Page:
# Thread: Find the Osculating Circle

1. ## Find the Osculating Circle

Cheers everyone.

I have to find the osculating circle of r(t) = <2cos(t),3sin(t)> at t = $pi$/2.

I find r'(t)=<-2sin(t),3cos(t)> and |r'(t)|=(4sin^2(t)+9cos^2(t))^(1/2). I converted that into |r'(t)| = (4 + 5cos^2(t))^(1/2). I am stuck on taking the derivative of the Unit Tangent vector to find the Principal Normal Unit vector in order to find the curvature. The derivative is getting horrible. Am I on the right track?

2. Originally Posted by palmaas
Cheers everyone.

I have to find the osculating circle of r(t) = <2cos(t),3sin(t)> at t = $pi$/2.

I find r'(t)=<-2sin(t),3cos(t)> and |r'(t)|=(4sin^2(t)+9cos^2(t))^(1/2). I converted that into |r'(t)| = (4 + 5cos^2(t))^(1/2). I am stuck on taking the derivative of the Unit Tangent vector to find the Principal Normal Unit vector in order to find the curvature. The derivative is getting horrible. Am I on the right track?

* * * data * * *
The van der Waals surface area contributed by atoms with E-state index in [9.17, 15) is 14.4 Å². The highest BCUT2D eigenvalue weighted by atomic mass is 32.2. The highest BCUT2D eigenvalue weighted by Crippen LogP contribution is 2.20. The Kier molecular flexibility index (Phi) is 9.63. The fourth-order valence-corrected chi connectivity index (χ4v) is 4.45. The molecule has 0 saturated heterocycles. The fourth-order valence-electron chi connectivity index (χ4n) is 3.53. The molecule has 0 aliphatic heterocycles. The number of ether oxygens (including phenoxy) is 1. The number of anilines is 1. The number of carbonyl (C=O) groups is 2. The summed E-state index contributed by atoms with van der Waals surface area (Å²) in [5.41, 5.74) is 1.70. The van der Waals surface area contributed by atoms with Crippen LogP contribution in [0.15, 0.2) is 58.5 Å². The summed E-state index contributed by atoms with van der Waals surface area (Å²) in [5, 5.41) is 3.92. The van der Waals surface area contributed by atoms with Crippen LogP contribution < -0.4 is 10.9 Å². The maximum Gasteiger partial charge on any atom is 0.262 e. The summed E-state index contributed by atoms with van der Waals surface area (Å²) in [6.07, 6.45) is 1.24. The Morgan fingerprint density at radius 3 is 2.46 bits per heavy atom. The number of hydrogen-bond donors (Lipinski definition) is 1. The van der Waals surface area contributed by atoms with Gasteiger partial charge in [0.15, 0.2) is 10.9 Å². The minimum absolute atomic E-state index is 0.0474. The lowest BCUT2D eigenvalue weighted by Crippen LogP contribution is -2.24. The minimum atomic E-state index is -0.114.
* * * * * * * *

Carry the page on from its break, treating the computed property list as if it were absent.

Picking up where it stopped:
I'm not sure what method you are using here. The curve r(t) = (2cos(t),3sin(t)) is an ellipse centred at the origin, with its axes parallel to the coordinate axes. When $t = \pi/2$, r(t) is the point (0,3) on the y-axis, so the centre of curvature will also be on the y-axis. To locate it, you just need to know the radius of curvature at that point.

With $x = 2\cos t$ and $y = 3\sin t$, the curvature is given by $\kappa = \frac{|\dot{x}\ddot{y} - \dot{y}\ddot{x}|}{(\dot{x}^2 + \dot{y}^2)^{3/2}} = \frac{6\sin^2t+6\cos^2t}{(4\sin^2t+9\cos^2t)^{3/2}}$. Evaluate that at $t = \pi/2$, then the radius of curvature is $1/\kappa$, and that will tell you where the centre of curvature is.